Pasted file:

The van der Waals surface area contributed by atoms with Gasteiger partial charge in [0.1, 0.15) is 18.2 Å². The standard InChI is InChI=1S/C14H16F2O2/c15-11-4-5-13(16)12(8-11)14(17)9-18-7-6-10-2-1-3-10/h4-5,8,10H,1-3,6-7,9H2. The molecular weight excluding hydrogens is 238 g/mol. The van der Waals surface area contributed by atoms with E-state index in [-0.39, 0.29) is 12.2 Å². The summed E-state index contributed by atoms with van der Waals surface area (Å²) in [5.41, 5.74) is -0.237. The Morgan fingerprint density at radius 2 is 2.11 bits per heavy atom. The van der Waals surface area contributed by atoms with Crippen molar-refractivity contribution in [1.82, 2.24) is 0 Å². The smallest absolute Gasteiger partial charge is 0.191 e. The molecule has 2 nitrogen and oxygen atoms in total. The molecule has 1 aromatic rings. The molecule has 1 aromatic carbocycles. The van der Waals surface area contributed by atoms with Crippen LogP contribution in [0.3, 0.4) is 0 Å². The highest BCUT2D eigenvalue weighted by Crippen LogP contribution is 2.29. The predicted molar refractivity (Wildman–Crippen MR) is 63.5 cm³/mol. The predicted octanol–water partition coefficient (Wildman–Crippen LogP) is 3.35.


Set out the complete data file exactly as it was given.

The van der Waals surface area contributed by atoms with Gasteiger partial charge in [0.1, 0.15) is 18.2 Å². The standard InChI is InChI=1S/C14H16F2O2/c15-11-4-5-13(16)12(8-11)14(17)9-18-7-6-10-2-1-3-10/h4-5,8,10H,1-3,6-7,9H2. The molecular weight excluding hydrogens is 238 g/mol. The van der Waals surface area contributed by atoms with E-state index in [-0.39, 0.29) is 12.2 Å². The summed E-state index contributed by atoms with van der Waals surface area (Å²) in [5.41, 5.74) is -0.237. The Morgan fingerprint density at radius 2 is 2.11 bits per heavy atom. The van der Waals surface area contributed by atoms with Crippen molar-refractivity contribution in [1.82, 2.24) is 0 Å². The smallest absolute Gasteiger partial charge is 0.191 e. The molecule has 2 nitrogen and oxygen atoms in total. The molecule has 1 aromatic rings. The molecule has 1 aromatic carbocycles. The van der Waals surface area contributed by atoms with Crippen LogP contribution in [0.3, 0.4) is 0 Å². The highest BCUT2D eigenvalue weighted by Crippen LogP contribution is 2.29. The predicted molar refractivity (Wildman–Crippen MR) is 63.5 cm³/mol. The predicted octanol–water partition coefficient (Wildman–Crippen LogP) is 3.35.